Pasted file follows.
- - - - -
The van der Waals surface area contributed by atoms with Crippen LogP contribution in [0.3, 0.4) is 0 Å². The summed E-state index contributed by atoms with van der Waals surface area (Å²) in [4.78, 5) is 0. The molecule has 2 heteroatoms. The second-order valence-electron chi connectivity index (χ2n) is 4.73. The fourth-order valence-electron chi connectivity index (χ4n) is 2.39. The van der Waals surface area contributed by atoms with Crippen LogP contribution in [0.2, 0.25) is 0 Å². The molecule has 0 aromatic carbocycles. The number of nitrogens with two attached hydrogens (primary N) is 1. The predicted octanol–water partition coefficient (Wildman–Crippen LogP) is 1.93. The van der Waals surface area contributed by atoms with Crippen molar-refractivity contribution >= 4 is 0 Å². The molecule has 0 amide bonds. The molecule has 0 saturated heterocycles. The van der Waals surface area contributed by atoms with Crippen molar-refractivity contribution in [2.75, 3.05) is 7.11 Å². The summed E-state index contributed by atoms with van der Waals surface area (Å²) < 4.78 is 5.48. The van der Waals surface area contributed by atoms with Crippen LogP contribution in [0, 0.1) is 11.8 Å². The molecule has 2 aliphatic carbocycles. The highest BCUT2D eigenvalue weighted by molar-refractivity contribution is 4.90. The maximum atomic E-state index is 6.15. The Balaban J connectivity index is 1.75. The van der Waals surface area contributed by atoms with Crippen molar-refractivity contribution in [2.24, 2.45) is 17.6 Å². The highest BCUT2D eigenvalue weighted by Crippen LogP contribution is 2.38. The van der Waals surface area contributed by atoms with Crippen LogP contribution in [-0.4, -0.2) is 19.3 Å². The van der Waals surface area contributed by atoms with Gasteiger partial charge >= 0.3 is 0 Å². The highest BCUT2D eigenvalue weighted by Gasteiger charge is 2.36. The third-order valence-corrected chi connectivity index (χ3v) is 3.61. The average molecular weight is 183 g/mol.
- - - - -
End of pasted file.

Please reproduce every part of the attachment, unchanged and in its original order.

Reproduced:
The van der Waals surface area contributed by atoms with Crippen LogP contribution in [0.3, 0.4) is 0 Å². The summed E-state index contributed by atoms with van der Waals surface area (Å²) in [4.78, 5) is 0. The molecule has 2 heteroatoms. The second-order valence-electron chi connectivity index (χ2n) is 4.73. The fourth-order valence-electron chi connectivity index (χ4n) is 2.39. The van der Waals surface area contributed by atoms with Crippen LogP contribution in [0.2, 0.25) is 0 Å². The molecule has 0 aromatic carbocycles. The number of nitrogens with two attached hydrogens (primary N) is 1. The predicted octanol–water partition coefficient (Wildman–Crippen LogP) is 1.93. The van der Waals surface area contributed by atoms with Crippen molar-refractivity contribution >= 4 is 0 Å². The molecule has 0 amide bonds. The molecule has 0 saturated heterocycles. The van der Waals surface area contributed by atoms with Crippen molar-refractivity contribution in [2.75, 3.05) is 7.11 Å². The summed E-state index contributed by atoms with van der Waals surface area (Å²) < 4.78 is 5.48. The van der Waals surface area contributed by atoms with Crippen LogP contribution in [0, 0.1) is 11.8 Å². The molecule has 2 aliphatic carbocycles. The highest BCUT2D eigenvalue weighted by molar-refractivity contribution is 4.90. The maximum atomic E-state index is 6.15. The Balaban J connectivity index is 1.75. The van der Waals surface area contributed by atoms with Crippen molar-refractivity contribution in [2.24, 2.45) is 17.6 Å². The highest BCUT2D eigenvalue weighted by Crippen LogP contribution is 2.38. The van der Waals surface area contributed by atoms with Crippen LogP contribution in [-0.4, -0.2) is 19.3 Å². The van der Waals surface area contributed by atoms with Gasteiger partial charge >= 0.3 is 0 Å². The highest BCUT2D eigenvalue weighted by Gasteiger charge is 2.36. The third-order valence-corrected chi connectivity index (χ3v) is 3.61. The average molecular weight is 183 g/mol.